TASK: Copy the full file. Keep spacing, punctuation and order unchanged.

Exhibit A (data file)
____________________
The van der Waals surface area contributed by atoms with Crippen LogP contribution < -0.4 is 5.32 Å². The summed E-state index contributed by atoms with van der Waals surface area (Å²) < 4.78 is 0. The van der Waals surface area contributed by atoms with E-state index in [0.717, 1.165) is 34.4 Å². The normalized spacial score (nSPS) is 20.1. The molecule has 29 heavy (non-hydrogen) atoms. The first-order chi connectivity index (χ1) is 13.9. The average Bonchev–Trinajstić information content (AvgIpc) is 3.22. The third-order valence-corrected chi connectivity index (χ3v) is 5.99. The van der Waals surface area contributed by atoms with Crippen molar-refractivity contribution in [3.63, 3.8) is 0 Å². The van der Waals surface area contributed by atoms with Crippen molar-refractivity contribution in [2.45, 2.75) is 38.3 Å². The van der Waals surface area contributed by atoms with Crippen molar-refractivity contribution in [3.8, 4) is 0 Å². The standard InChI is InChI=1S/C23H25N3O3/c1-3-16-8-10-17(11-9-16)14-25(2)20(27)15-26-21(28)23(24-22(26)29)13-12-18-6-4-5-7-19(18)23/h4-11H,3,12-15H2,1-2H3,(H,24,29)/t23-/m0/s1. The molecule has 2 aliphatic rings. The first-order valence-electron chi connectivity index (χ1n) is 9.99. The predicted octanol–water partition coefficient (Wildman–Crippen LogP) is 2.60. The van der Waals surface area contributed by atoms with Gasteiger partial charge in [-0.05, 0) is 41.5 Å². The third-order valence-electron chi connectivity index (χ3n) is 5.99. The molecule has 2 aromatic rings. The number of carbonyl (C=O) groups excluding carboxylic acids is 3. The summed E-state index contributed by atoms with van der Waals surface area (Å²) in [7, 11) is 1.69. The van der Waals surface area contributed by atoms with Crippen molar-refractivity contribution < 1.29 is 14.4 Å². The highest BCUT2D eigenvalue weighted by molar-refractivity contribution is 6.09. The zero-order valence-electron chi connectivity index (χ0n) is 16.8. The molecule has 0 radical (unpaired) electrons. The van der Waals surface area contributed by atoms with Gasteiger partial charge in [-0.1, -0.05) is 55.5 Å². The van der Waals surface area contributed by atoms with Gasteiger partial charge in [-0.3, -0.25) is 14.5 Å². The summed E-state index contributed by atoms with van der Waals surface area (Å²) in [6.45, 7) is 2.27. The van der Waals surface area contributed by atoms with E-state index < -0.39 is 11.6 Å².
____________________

The van der Waals surface area contributed by atoms with Crippen LogP contribution < -0.4 is 5.32 Å². The summed E-state index contributed by atoms with van der Waals surface area (Å²) < 4.78 is 0. The van der Waals surface area contributed by atoms with E-state index in [0.717, 1.165) is 34.4 Å². The normalized spacial score (nSPS) is 20.1. The molecule has 29 heavy (non-hydrogen) atoms. The first-order chi connectivity index (χ1) is 13.9. The average Bonchev–Trinajstić information content (AvgIpc) is 3.22. The third-order valence-corrected chi connectivity index (χ3v) is 5.99. The van der Waals surface area contributed by atoms with Crippen molar-refractivity contribution in [3.63, 3.8) is 0 Å². The van der Waals surface area contributed by atoms with Crippen molar-refractivity contribution in [2.45, 2.75) is 38.3 Å². The van der Waals surface area contributed by atoms with Crippen molar-refractivity contribution in [3.8, 4) is 0 Å². The standard InChI is InChI=1S/C23H25N3O3/c1-3-16-8-10-17(11-9-16)14-25(2)20(27)15-26-21(28)23(24-22(26)29)13-12-18-6-4-5-7-19(18)23/h4-11H,3,12-15H2,1-2H3,(H,24,29)/t23-/m0/s1. The molecule has 2 aliphatic rings. The first-order valence-electron chi connectivity index (χ1n) is 9.99. The predicted octanol–water partition coefficient (Wildman–Crippen LogP) is 2.60. The van der Waals surface area contributed by atoms with Gasteiger partial charge in [-0.05, 0) is 41.5 Å². The third-order valence-electron chi connectivity index (χ3n) is 5.99. The molecule has 2 aromatic rings. The number of carbonyl (C=O) groups excluding carboxylic acids is 3. The summed E-state index contributed by atoms with van der Waals surface area (Å²) in [7, 11) is 1.69. The van der Waals surface area contributed by atoms with Crippen molar-refractivity contribution < 1.29 is 14.4 Å². The highest BCUT2D eigenvalue weighted by molar-refractivity contribution is 6.09. The zero-order valence-electron chi connectivity index (χ0n) is 16.8. The molecule has 0 radical (unpaired) electrons. The van der Waals surface area contributed by atoms with Gasteiger partial charge in [-0.1, -0.05) is 55.5 Å². The van der Waals surface area contributed by atoms with Gasteiger partial charge in [-0.3, -0.25) is 14.5 Å². The summed E-state index contributed by atoms with van der Waals surface area (Å²) in [6.45, 7) is 2.27. The van der Waals surface area contributed by atoms with E-state index < -0.39 is 11.6 Å².